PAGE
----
Posted by: captainfalcon | May 12, 2010

Update on the Babbling Brooks

Yesterday I noticed that Kagan’s descriptive claim[1] about First Amendment jurisprudence – “the primary purpose of courts reviewing speech restrictions should be to ferret out impermissible governmental motives–not necessarily to protect individual expression or the marketplace of ideas” – is “a controversial, easily-distorted, descriptive claim.” So it is:

According to Kagan, the government may limit speech not only if the consequences of free expression are deleterious to public safety and order, but also if the “motive” of the government is pure – that is, free of any consideration of the self-interest of public officials, or any a priori evaluation of some ideas as inherently and permanently invalid.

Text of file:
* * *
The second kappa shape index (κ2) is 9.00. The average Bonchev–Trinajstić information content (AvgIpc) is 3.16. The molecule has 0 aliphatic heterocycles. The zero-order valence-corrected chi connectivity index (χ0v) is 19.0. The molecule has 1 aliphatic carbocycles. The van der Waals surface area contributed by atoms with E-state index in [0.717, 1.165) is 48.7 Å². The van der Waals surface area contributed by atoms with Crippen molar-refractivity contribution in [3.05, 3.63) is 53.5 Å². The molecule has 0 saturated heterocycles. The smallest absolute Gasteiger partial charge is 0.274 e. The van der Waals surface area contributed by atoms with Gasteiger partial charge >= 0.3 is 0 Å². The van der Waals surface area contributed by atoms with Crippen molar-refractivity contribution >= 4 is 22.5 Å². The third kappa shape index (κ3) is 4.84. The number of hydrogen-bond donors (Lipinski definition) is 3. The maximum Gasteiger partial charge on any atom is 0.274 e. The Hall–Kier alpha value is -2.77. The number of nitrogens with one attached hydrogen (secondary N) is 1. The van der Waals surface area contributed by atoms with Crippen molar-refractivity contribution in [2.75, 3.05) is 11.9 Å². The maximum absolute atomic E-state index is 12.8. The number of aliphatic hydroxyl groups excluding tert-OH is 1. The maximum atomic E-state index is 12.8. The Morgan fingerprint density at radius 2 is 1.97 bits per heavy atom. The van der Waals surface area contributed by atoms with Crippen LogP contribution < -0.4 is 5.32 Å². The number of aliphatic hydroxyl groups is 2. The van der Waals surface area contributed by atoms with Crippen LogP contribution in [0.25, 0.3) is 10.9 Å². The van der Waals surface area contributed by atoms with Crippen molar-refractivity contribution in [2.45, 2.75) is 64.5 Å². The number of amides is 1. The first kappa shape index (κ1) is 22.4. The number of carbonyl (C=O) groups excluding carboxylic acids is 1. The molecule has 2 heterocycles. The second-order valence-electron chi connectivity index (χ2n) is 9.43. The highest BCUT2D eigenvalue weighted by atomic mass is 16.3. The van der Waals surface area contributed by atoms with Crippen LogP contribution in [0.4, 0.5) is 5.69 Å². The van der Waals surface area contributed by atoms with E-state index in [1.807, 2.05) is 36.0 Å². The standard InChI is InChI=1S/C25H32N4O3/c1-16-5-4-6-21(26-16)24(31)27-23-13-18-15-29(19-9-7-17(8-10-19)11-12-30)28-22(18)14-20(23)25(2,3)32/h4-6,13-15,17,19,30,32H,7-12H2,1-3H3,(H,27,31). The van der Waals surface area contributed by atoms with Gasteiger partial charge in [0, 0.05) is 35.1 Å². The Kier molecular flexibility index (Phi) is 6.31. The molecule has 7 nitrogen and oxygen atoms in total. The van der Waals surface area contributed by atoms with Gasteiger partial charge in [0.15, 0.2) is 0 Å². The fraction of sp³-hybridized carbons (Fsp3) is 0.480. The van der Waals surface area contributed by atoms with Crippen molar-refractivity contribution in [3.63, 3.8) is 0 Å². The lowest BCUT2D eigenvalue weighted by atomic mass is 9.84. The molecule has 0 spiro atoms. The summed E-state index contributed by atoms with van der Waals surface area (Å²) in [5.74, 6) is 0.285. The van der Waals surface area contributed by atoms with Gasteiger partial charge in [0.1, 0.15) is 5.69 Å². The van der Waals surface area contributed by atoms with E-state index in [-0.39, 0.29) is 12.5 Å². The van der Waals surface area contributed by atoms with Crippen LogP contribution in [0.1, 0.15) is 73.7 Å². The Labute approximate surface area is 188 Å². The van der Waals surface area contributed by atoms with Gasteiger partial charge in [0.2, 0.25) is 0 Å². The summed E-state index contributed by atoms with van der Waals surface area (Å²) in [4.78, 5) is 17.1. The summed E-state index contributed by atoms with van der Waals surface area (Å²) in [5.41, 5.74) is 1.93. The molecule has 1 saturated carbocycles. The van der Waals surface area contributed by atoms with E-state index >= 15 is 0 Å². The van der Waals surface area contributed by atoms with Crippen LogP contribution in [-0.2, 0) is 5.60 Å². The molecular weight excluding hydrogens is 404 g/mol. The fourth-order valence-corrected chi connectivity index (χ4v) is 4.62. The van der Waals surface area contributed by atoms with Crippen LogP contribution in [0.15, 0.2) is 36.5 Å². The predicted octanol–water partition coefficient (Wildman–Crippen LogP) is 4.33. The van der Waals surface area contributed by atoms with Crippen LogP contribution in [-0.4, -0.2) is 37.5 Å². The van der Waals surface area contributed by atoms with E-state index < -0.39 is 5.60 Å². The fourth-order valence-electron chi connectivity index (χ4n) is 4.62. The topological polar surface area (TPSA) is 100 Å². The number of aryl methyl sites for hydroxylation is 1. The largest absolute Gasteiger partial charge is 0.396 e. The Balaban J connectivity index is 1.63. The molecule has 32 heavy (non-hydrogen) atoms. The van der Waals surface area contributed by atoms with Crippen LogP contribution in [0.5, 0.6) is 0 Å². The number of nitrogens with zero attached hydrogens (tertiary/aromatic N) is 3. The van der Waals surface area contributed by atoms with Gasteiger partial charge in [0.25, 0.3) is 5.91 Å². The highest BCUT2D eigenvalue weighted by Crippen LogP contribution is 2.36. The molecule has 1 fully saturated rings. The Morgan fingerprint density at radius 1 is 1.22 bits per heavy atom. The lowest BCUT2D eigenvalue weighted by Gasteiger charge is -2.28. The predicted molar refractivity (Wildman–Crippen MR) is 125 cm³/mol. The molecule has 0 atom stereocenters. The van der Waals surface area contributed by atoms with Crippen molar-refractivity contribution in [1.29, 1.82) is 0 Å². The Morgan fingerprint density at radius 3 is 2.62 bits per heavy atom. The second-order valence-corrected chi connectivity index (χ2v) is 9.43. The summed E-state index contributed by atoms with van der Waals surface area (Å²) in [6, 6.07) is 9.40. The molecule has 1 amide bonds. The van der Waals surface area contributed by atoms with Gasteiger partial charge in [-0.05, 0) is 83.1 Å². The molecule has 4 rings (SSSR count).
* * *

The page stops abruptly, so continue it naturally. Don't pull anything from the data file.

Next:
I am simplifying her argument considerably, of course: in her article for the University of Chicago Law Review she makes a complex, and even an elegant argument – an argument, I would add, that is deadly dangerous to the concept of individual liberty.

<a href="#X" id="refX"><sup>[FOOTNOTE]</sup></a>

[1] As Kagan puts it: “I argue, notwithstanding the Court’s protestations in O’Brien, that First Amendment law, as developed by the Supreme Court over the past several decades, has as its primary, though unstated, object the discovery of improper governmental motives. The doctrine comprises a series of tools to flush out illicit motives and to invalidate actions infected with them. Or, to put the point another way, the application of First Amendment law is best under- stood and most readily explained as a kind of motive-hunting.”

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